Issue No. 02 - Feb. (2013 vol. 25)
DOI Bookmark: http://doi.ieeecomputersociety.org/10.1109/TKDE.2013.6
I would like to thank the associate editors who have completed their term during 2012, Yixin Chen, Juergen Dix, Martin Ester, Sergio Greco, Eamonn Keogh, Vipin Kumar, Jianzhong Li, Qing Li, Yannis Papakonstantinou, V.S. Subrahmanian, Zhi-Hua Zhou, and Xingquan (Hill) Zhu, and I would like to formally welcome the associate editors who have joined the editorial board in 2012, Ashraf Aboulnaga, Divyakant Agrawal, Christian Böhm, Panos K. Chrysanthis, Bart Goethals, Xiaofei He, Gerome Miklau, Evaggelia Pitoura, Heng Tao Shen, Yufei Tao, Vincent Shin-Mu Tseng, and Ge Yu. IEEE Transactions on Knowledge and Data Engineering ( TKDE) can only be as good as the editors and authors want it to be. I would like to thank the editors for their time and commitment in handling the review process, and the reviewers, authors, and readers for supporting the journal. I would also like to thank Pilar Hawthorne, Kathleen Henry, Andy Morton, and many others at the IEEE Computer Society Publications Office for their assistance and help for the last four years.
TKDE has improved over the years in terms of the quality of papers, turn around time, and the focus of the journal. The acceptance rate of papers remains around 17% and the turn around time is about 60 days. We continue to have the best papers of IEEE ICDE as a special issue of TKDE. I am thankful to the steering committee of ICDE for having such a working relationship and their support.
Jian Pei, who has been the Associate Editor-in-Chief for the past two years, will be taking over my role in January 2013. I am confident that he will continue to improve the quality of papers, improve the turn around time, and enhance the editoral board. I hope you will continue to support the journal.
Once again, I would like to thank all the associate editors, guest editors, reviewers, and authors for their hard work, understanding, and support in the past four years. Thanks very much.
Beng Chin Ooi
Ashraf Aboulnaga received the BS and MS degrees from Alexandria University, Egypt, and the MS and PhD degrees from the University of Wisconsin—Madison. He is an associate professor in the Cheriton School of Computer Science at the University of Waterloo. His research interests are in the area of database management, with a current focus on platforms for big data, cloud computing and virtualization, data integration on the web, and self-managing database systems. He was a research staff member at the IBM Almaden Research Centre in San Jose, California, from 2002 to 2004, and a visiting research scientist at Google Waterloo during his sabbatical, from December 2009 to June 2010. Dr. Aboulnaga is an IBM Centre for Advanced Studies Faculty Fellow and a recipient of a Google Research Award, the Ontario Early Researcher Award, and a Best Paper Award at the VLDB 2011 conference. His research results have been integrated into commercial products such as IBM DB2, and he serves on the advisory board of ClevrU. Dr. Aboulnaga is currently an associate editor for the Proceedings of the VLDB Endowment. He holds four US patents (one pending) and is a senior member of the IEEE and ACM.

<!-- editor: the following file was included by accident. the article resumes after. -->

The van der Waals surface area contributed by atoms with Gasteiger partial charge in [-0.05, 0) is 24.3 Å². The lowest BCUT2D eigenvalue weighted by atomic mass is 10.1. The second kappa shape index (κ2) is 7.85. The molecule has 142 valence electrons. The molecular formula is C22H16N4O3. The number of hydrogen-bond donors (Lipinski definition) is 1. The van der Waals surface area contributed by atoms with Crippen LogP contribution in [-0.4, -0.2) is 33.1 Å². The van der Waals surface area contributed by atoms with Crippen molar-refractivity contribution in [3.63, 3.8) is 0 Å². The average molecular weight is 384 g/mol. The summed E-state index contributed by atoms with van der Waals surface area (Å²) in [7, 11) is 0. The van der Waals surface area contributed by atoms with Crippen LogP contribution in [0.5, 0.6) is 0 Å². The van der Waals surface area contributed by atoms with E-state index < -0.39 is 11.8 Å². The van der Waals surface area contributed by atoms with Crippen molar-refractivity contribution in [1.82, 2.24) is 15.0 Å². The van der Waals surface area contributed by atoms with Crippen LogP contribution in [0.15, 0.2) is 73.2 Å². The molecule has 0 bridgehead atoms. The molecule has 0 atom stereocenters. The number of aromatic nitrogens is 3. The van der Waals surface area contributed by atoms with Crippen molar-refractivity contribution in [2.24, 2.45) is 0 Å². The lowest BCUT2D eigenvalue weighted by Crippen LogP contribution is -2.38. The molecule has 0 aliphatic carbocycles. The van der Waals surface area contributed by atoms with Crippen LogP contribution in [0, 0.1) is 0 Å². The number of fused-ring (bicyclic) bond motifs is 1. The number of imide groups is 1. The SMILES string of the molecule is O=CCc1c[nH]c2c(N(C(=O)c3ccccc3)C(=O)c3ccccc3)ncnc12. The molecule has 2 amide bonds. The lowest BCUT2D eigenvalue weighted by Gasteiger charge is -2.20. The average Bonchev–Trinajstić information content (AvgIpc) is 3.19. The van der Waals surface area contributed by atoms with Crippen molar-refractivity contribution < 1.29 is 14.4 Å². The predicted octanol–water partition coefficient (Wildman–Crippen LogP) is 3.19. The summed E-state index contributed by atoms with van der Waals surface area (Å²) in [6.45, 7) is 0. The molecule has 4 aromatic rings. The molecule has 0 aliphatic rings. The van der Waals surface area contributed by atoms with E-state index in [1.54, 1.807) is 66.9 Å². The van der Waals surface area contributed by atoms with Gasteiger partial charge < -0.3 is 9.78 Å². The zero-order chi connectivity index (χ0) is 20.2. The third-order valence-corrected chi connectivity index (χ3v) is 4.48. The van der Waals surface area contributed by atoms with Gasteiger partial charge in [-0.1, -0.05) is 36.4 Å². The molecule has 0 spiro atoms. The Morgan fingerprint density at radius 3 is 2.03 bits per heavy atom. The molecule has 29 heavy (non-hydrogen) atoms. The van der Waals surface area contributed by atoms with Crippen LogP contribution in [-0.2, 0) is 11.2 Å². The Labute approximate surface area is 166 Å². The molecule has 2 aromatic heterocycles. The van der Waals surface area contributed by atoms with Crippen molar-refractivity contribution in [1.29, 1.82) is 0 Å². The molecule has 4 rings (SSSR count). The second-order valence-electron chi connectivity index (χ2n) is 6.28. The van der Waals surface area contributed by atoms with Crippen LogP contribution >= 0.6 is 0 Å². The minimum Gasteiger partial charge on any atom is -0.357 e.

Divyakant Agrawal is a professor of computer science at the University of California at Santa Barbara. His research expertise is in the areas of database systems, distributed computing, data warehousing, and large-scale information systems. From January 2006 through December 2007, Dr. Agrawal served as VP of Data Solutions and Advertising Systems at the Internet Search Company, ASK.com. While at ASK.com, Dr. Agrawal was the chief architect for building the next-generation business intelligence and data warehousing system at ASK.com. In addition, he developed revenue-sensitive products at ASK.com by applying data-mining and machine-learning technologies over ASK.com’s historical data. Dr. Agrawal also serves as a visiting senior research scientist at the NEC Laboratories of America in Cupertino, California. During his professional career, he has served on the program committees of international conferences, symposia, and workshops and served as an editor of the Distributed and Parallel Databases journal from 1993 to 2008. Dr. Agrawal currently serves on the editorial boards of The VLDB Journal and the Proceedings of the VLDB. Dr. Agrawal’s research philosophy is to work on data management problems that have both practical as well as theoretical significance. He has published approximately 300 research manuscripts in prestigious forums (journals, conferences, symposia, and workshops) on a wide range of topics related to data management and distributed systems. Dr. Agrawal is a fellow of the ACM and IEEE.